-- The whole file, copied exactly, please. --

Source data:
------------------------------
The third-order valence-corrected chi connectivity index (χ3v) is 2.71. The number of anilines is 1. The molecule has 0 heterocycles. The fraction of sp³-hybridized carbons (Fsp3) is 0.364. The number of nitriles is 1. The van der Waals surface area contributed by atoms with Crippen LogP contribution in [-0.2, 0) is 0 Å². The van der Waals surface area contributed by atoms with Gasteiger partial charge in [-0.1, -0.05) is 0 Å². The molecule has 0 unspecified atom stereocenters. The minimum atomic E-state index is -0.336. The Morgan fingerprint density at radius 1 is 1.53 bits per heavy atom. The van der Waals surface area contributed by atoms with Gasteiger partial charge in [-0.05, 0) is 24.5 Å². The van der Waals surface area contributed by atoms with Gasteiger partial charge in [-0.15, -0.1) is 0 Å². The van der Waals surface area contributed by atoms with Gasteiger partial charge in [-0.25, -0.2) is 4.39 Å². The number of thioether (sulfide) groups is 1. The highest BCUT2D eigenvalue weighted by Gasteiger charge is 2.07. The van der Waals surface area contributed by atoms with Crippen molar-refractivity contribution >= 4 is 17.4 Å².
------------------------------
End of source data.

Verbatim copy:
The third-order valence-corrected chi connectivity index (χ3v) is 2.71. The number of anilines is 1. The molecule has 0 heterocycles. The fraction of sp³-hybridized carbons (Fsp3) is 0.364. The number of nitriles is 1. The van der Waals surface area contributed by atoms with Crippen LogP contribution in [-0.2, 0) is 0 Å². The van der Waals surface area contributed by atoms with Gasteiger partial charge in [-0.1, -0.05) is 0 Å². The molecule has 0 unspecified atom stereocenters. The minimum atomic E-state index is -0.336. The Morgan fingerprint density at radius 1 is 1.53 bits per heavy atom. The van der Waals surface area contributed by atoms with Gasteiger partial charge in [-0.05, 0) is 24.5 Å². The van der Waals surface area contributed by atoms with Gasteiger partial charge in [-0.15, -0.1) is 0 Å². The van der Waals surface area contributed by atoms with Gasteiger partial charge in [-0.25, -0.2) is 4.39 Å². The number of thioether (sulfide) groups is 1. The highest BCUT2D eigenvalue weighted by Gasteiger charge is 2.07. The van der Waals surface area contributed by atoms with Crippen molar-refractivity contribution >= 4 is 17.4 Å².